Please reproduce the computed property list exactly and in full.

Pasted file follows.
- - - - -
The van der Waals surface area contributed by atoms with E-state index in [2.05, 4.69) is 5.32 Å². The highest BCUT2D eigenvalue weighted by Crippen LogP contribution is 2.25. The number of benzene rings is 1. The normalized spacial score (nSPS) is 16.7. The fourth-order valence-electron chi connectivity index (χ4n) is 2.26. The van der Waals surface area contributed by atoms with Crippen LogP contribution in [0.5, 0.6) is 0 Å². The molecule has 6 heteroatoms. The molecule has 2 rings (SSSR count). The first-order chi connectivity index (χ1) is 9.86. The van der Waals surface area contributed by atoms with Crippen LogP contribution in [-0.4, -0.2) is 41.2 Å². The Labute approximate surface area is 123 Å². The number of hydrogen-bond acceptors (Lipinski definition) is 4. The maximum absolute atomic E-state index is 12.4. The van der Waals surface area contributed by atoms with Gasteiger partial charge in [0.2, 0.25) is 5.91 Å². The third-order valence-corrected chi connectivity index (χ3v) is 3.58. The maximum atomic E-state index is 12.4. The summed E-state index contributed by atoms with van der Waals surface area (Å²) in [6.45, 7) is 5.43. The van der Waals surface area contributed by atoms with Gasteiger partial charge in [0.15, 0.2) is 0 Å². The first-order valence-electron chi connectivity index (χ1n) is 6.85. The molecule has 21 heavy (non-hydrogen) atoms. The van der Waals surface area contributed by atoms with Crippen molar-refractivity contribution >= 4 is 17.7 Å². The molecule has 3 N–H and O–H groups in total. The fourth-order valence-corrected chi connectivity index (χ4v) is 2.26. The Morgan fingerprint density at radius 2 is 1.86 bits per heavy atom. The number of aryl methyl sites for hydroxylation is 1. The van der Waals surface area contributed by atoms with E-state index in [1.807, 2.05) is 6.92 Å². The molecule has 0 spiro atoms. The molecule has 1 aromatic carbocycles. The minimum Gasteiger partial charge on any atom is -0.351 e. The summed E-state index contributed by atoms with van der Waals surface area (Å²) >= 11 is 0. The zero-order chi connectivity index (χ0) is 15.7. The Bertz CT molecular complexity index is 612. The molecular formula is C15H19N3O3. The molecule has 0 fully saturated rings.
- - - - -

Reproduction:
The van der Waals surface area contributed by atoms with E-state index in [2.05, 4.69) is 5.32 Å². The highest BCUT2D eigenvalue weighted by Crippen LogP contribution is 2.25. The number of benzene rings is 1. The normalized spacial score (nSPS) is 16.7. The fourth-order valence-electron chi connectivity index (χ4n) is 2.26. The van der Waals surface area contributed by atoms with Crippen LogP contribution in [0.5, 0.6) is 0 Å². The molecule has 6 heteroatoms. The molecule has 2 rings (SSSR count). The first-order chi connectivity index (χ1) is 9.86. The van der Waals surface area contributed by atoms with Crippen LogP contribution in [-0.4, -0.2) is 41.2 Å². The Labute approximate surface area is 123 Å². The number of hydrogen-bond acceptors (Lipinski definition) is 4. The maximum absolute atomic E-state index is 12.4. The van der Waals surface area contributed by atoms with Gasteiger partial charge in [0.2, 0.25) is 5.91 Å². The third-order valence-corrected chi connectivity index (χ3v) is 3.58. The maximum atomic E-state index is 12.4. The summed E-state index contributed by atoms with van der Waals surface area (Å²) in [6.45, 7) is 5.43. The van der Waals surface area contributed by atoms with Gasteiger partial charge in [0.15, 0.2) is 0 Å². The first-order valence-electron chi connectivity index (χ1n) is 6.85. The molecule has 21 heavy (non-hydrogen) atoms. The van der Waals surface area contributed by atoms with Crippen molar-refractivity contribution >= 4 is 17.7 Å². The molecule has 3 N–H and O–H groups in total. The fourth-order valence-corrected chi connectivity index (χ4v) is 2.26. The Morgan fingerprint density at radius 2 is 1.86 bits per heavy atom. The number of aryl methyl sites for hydroxylation is 1. The van der Waals surface area contributed by atoms with E-state index in [1.807, 2.05) is 6.92 Å². The molecule has 0 spiro atoms. The molecule has 1 aromatic carbocycles. The minimum Gasteiger partial charge on any atom is -0.351 e. The summed E-state index contributed by atoms with van der Waals surface area (Å²) >= 11 is 0. The zero-order chi connectivity index (χ0) is 15.7. The Bertz CT molecular complexity index is 612. The molecular formula is C15H19N3O3. The molecule has 0 fully saturated rings.